Orem • It’s taken four years to turn a 39,000-square-foot private mansion into an art museum for people in Utah County and beyond to enjoy — and this weekend, people get to see it for themselves.
Utah Valley University’s new Museum of Art at Lakemount Manor will have its official opening Saturday, starting at noon. The museum occupies a huge mansion, nestled in a residential neighborhood in Orem, at 240 W. 1800 South.
The mansion, with nine bedrooms and 16 bathrooms, was designed and owned by Melanie Bastian, ex-wife of Bruce Bastian — who is famous for co-founding, with Alan Ashton, the company behind the word-processing software WordPerfect in 1978. The success of WordPerfect made Bruce Bastian one of the country’s wealthiest people — with a spot, for a time, on the Forbes 400 list, according to Deseret News.
Melanie and Bruce married in 1976, and divorced in 1994. Bruce later came out as gay, and has become a major donor to the Human Rights Campaign and other LGBTQ causes, including the fight for same-sex marriage.
Melanie Bastian maintained the house — with its distant view of Utah Lake, wood floors, cavernous halls, vaulted ceilings, marble details and even an elevator — until her death in 2016. In 2018, the Bastian sons donated the house to UVU, where Melanie was on the board of trustees.
“Melanie was a lifelong supporter of arts and education,” her son, Darren, said in 2018, according to a UVU news release. “She built this huge, beautiful home, but she didn’t build it for herself — she built it for us and she built it for the community. She wanted it to be used by people she loved, and for her that included a lot of people.”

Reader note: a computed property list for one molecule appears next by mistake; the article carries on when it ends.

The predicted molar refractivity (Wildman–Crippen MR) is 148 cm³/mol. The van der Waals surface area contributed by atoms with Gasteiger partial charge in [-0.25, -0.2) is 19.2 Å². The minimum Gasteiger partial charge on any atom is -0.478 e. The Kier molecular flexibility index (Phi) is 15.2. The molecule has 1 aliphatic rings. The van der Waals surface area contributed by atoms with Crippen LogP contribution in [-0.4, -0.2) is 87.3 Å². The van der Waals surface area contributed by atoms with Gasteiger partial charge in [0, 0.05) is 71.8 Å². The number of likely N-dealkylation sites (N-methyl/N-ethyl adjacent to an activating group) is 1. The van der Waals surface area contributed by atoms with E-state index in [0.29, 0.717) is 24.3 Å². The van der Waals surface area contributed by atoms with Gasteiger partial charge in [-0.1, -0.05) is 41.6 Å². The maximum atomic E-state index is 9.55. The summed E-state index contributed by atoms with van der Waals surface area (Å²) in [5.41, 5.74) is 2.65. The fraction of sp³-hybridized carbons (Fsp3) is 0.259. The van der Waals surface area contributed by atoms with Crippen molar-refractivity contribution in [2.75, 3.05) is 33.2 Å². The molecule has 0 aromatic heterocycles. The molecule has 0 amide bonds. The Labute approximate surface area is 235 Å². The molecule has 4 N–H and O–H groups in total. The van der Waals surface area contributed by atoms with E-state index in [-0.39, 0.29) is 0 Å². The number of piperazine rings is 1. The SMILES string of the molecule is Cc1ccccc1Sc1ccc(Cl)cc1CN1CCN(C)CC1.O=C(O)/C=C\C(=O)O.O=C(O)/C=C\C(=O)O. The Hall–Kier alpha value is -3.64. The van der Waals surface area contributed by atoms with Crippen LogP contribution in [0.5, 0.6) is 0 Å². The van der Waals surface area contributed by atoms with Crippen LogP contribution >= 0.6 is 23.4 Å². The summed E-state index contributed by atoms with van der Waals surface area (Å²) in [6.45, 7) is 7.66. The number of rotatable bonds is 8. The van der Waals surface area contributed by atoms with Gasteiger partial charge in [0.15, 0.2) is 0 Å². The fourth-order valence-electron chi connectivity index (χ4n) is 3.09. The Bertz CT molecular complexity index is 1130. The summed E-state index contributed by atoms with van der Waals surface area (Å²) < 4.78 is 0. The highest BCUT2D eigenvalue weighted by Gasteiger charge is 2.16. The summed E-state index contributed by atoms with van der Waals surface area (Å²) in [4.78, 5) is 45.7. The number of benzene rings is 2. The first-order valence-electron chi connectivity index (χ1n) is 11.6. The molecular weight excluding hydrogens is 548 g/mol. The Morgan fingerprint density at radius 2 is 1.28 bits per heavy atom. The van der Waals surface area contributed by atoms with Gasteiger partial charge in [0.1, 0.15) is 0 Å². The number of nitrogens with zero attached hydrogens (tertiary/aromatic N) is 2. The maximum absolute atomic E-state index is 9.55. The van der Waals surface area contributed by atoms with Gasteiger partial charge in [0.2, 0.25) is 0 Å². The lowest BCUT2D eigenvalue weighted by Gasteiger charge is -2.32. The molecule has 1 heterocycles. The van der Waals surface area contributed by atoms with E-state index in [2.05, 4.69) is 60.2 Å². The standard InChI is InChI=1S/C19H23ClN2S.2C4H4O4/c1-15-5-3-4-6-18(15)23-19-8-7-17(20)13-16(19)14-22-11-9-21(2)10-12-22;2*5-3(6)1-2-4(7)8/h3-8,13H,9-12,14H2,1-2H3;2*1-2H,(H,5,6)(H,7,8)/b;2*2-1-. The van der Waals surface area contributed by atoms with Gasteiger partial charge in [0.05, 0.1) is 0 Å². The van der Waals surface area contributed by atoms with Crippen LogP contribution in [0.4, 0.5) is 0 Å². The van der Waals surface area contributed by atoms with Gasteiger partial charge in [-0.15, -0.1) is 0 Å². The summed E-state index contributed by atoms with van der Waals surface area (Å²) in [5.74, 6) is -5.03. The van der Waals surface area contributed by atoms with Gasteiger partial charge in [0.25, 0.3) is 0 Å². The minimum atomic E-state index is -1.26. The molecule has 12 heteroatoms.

Courtney Davis, dean of UVU’s school of arts, echoes that sentiment, “She opened the doors oftentimes to the community, and the home was very much a community gathering space,” she said.
Making gallery space
The mansion-turned-museum is getting ready to unveil its first exhibition, “The Art of Belonging,” and become a gathering space once more.
Jim Godfrey, associate dean of the school of arts, said the university has converted six rooms and a hallway into art gallery space.
“We actually went back east and toured a few homes that had been turned into art museums, to kind of get an idea of what would need to be done and how,” Godfrey said.
It took four years to transform the private mansion into a public museum, Godfrey said, in part because of coding obstacles — and because of the COVID-19 pandemic. (Next to one of the gates that leads to the property, a dilapidated CDC COVID guidance sign still hangs.)
The focus of the exhibition, which will run through Sept. 16, is on BIPOC culture, Godfrey said. It features work from local, national and international artists “who will demonstrate how art museums can work toward social, racial, and economic justice,” according to a release from UVU.
The exhibition is in three parts, and is part of a larger UVU initiative that has the goal of exploring “themes of belonging in community and culture.” The exhibition is a collaboration between artist and educator Jorge Rojas and Fanny Guadalupe Blauer, executive director of Artes de Mexico en Utah.